[The following is from Be a Hobbit, Save the Earth, originally entitled, ‘Breaking Up With Grandma: Anger, Grief, Identity, and Breaking Saruman’s Spell’]
You can thank my girlfriend, Patience, for this chapter.
When I began the binge-reading period of research to write Be a Hobbit, she caught the tsunami of angst, fear, anger, frustration, depression, and grief that I set into motion by plunging into the ocean of negativity that threatens to overwhelm our world.
As I tell people, I was thoroughly depressed by the process. And so was Patience. Yet there was one thing in the process that didn’t affect me to the same degree that it did her and so it never occurred to me to discuss it in the book. But thankfully, Patience hit me with it one day while she was reading through the book, proofreading and marking through my commas—you can thank her for that, too.
We were both sitting in the office one afternoon when she just blurted out, “You need to write a chapter about the emotions that arise when people discover that the food they eat is full of poisons and isn’t really good for them like they always thought!”
“Hmmm,” I said, “I guess you’re right. I never thought about it that much.”
“Yeahhh! You totally need to write about that!” she said. “When you first started all of this, I remember just being, pissed off! I was like, ‘what do you mean Betty Crocker isn’t good for me!? My mom fed us Betty Crocker! My grandma used it! How can this be right? They’ve been lying to us all this time? All these companies that my grandmother, my mom, and I put our faith in? I trusted them!’”
“Wow, I guess it never really dawned on me that people would have such a powerful reaction.” I said.
“Well, I was pissed off! Then depressed, and sad! It was like someone in the family had died. It was actual grief! Over the break up with a brand! You need to talk about that, and about how we’re all taken in by the psychology of advertising and how that’s been going on for decades, almost a hundred years, and how it’s like Saruman and his silver tongue spewing silken lies to lull us into a spell!”
“Damn. That’s a great idea!” I said.
So you can thank Patience for what I’m about to say.
The Pain of Truth
All of those emotions that Patience brought up are natural and to be expected. If you’ve already read the first part of Be a Hobbit, ‘Mordor is at the Door,’ then you’re probably experienced this. I’m sorry for that. The reason I never thought about writing this chapter is that I guess I experienced those feelings so long ago that I barely remember it anymore. I’ve been looking at the world and its problems most of my adult life so I’ve become somewhat anesthetized to the angst and pain, especially the grief that it causes in others when they discover the negative things going on around them. It is painful, however. I do remember it even if it is a distant memory.
Pain, Anger, and Trust: the Loss of Identity
In some ways this realization is a shattering of reality itself. The things you once trusted are now suspect.
We’ve been lied to. Trust has been broken. We feel ignorant, even stupid. “How did we not know!?” We feed our children these brands! Our mother fed us with them! Our grandmothers fed our moms with them! If we can’t trust Coke, Pepsi, McDonald’s, Kellogg’s, General Mills, Betty Crocker, Hershey’s, Nestlés, and Jimmy Dean— who can we trust? In fact, who are we?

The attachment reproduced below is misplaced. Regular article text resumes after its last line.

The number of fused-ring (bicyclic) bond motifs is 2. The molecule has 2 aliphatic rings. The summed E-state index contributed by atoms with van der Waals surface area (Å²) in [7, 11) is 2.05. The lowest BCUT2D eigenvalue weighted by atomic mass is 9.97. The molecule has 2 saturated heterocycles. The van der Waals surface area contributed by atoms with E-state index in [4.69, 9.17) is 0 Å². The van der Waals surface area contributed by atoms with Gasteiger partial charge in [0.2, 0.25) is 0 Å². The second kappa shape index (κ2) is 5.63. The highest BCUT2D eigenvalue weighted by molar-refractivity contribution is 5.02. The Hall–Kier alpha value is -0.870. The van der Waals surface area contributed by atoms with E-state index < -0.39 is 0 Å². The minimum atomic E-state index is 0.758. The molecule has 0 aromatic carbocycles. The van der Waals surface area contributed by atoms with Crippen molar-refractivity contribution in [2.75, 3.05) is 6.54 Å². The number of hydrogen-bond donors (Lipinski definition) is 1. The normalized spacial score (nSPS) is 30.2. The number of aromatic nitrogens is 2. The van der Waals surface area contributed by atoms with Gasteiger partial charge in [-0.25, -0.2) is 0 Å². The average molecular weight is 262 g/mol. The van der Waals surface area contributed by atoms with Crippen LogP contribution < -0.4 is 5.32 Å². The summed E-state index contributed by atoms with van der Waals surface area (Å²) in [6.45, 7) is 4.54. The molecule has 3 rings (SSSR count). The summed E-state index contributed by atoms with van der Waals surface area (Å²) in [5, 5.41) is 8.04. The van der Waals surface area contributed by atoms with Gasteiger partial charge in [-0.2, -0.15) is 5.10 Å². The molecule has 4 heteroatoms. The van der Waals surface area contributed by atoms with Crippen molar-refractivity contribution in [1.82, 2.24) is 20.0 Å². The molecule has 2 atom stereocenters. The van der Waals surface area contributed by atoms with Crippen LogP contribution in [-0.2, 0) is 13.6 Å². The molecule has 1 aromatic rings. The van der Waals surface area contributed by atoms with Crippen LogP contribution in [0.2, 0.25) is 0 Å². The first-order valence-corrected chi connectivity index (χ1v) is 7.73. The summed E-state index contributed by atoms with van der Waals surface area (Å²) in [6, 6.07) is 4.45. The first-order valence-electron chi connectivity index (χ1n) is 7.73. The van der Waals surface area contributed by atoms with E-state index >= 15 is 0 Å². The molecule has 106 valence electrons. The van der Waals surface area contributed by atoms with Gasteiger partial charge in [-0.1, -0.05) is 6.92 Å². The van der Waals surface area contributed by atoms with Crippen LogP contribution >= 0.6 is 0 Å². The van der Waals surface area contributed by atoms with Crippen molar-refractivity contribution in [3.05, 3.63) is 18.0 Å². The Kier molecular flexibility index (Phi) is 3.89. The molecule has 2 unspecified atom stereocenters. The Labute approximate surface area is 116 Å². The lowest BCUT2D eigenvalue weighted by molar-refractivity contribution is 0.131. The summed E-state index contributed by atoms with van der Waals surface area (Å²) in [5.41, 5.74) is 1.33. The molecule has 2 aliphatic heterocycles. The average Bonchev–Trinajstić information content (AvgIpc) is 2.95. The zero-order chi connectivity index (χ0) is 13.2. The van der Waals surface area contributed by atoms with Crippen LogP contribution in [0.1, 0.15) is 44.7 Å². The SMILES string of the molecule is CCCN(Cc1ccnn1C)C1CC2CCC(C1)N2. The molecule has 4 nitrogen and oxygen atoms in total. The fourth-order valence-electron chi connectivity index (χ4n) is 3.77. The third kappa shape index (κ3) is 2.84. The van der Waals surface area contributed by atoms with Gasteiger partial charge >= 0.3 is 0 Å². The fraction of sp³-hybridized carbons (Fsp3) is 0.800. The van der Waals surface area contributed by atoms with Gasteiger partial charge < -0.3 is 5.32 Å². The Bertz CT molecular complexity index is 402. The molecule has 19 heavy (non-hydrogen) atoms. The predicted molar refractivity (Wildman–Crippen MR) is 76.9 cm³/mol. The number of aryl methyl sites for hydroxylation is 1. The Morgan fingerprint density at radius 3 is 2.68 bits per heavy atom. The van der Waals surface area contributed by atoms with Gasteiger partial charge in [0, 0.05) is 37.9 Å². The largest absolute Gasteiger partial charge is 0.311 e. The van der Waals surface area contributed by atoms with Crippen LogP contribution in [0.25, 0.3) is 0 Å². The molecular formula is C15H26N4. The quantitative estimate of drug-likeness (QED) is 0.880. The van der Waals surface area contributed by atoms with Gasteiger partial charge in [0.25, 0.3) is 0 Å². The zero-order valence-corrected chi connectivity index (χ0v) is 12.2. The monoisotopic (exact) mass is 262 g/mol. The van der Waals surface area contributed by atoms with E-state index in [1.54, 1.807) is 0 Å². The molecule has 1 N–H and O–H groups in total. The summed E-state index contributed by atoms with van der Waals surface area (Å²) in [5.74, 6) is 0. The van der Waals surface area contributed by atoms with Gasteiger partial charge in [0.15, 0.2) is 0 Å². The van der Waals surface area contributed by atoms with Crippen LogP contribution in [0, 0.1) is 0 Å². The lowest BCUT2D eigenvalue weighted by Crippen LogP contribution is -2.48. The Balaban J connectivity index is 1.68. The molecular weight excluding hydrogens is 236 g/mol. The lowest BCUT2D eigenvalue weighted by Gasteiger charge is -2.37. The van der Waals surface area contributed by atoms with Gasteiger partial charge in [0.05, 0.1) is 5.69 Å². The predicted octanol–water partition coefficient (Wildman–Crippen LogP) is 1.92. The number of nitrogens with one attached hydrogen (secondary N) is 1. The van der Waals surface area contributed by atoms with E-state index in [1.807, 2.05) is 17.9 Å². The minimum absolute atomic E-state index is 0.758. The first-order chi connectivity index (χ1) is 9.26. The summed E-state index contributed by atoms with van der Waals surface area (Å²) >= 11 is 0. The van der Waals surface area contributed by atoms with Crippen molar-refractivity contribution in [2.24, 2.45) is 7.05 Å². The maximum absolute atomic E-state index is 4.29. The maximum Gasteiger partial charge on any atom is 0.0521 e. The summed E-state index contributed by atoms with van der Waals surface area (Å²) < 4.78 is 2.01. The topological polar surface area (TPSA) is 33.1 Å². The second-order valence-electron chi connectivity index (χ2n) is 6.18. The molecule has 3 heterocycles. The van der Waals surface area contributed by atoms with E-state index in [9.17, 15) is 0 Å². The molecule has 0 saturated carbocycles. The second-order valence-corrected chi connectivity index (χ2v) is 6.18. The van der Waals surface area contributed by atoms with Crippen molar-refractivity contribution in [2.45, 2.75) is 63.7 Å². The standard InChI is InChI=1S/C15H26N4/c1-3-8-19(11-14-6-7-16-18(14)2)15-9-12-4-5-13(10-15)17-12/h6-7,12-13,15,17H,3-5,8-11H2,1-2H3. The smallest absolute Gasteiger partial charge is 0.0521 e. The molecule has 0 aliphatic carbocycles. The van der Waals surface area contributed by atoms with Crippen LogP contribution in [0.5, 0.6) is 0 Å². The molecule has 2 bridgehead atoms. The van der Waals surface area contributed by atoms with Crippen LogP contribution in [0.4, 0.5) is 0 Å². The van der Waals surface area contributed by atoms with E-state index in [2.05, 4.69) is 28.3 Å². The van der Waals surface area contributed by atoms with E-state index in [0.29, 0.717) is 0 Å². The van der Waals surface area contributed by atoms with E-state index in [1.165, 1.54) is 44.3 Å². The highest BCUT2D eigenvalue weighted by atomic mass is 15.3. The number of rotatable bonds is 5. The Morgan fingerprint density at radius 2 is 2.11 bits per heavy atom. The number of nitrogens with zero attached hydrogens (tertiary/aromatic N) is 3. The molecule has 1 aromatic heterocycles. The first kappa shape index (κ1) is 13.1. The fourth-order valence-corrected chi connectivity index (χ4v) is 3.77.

And that is where the rubber meets the road, and at the heart of the matter. We identify with the brands we use, especially the brands we eat! Our very sense of self is tied up in the products we purchase and feed our families every day. They are part of us in a very real way.
Patience told me that the feeling you have when you first find out is not unlike the feeling an abused spouse goes through. “But he still loves me. He said he was sorry. He won’t do it again.” To walk away from that relationship is a very difficult thing to do. It’s painful because we’ve believed the lies for so long.
Our attachment to our grandmother’s brands is ‘spell’ like. It is as if we are all under the thrall of some evil wizard, like Saruman, who, in the Lord of the Rings, is a very smooth talker. While feigning friendship with Rohan, he’s chopping down Fangorn, burning villages, slaughtering the inhabitants, and poisoning rivers.
Why are we so emotionally attached to the brands we use?
If you stand back for a moment and think about it, it doesn’t seem logical. But we are attached; there’s no denying that. There’s a reason, and the story of how that came to be takes us back to the period between the two world wars, almost 100 years ago.
The Voice of Saruman: the Birth of Advertising and the Power of Brands
We have all been put under a spell, a spell not unlike that cast by Saruman on those who came to parley with him on the stairs of Orthanc—his dark, stone tower. As they approached, Gandalf warned them to be wary:
“What’s the danger?” asked Pippin. “Will he shoot at us, and pour fire out of the windows; or can he put a spell on us from a distance?”
“The last is more likely, if you ride to his door with a light heart,” said Gandalf. “But there is no knowing what he can do, or may choose to try. A wild beast cornered is not safe to approach. And Saruman has powers you do not guess. Beware of his voice!” [italics/bold, mine] —LOTR: II, The Voice of Saruman
Beware of his voice, indeed! The power of words to deceive is a danger far exceeding any we might encounter from physical weapons. Sticks and stones can break bones! But words can lead worlds into ruin! Nowhere in our world is this more true than in the words of the Mad Men, the marketing wizards of the corporate sector.
A Saruman is Born
Following the close of the First World War, Edward Bernays moved to New York City.
Well, he had spent the latter period of his twenties working for the Committee of Public Information, an independent government agency in charge of writing and designing propaganda for the war effort. The agency was responsible for galvanizing public opinion behind the war by plastering the country with posters demonizing the Huns—otherwise known as the Germans—and glorifying American democracy.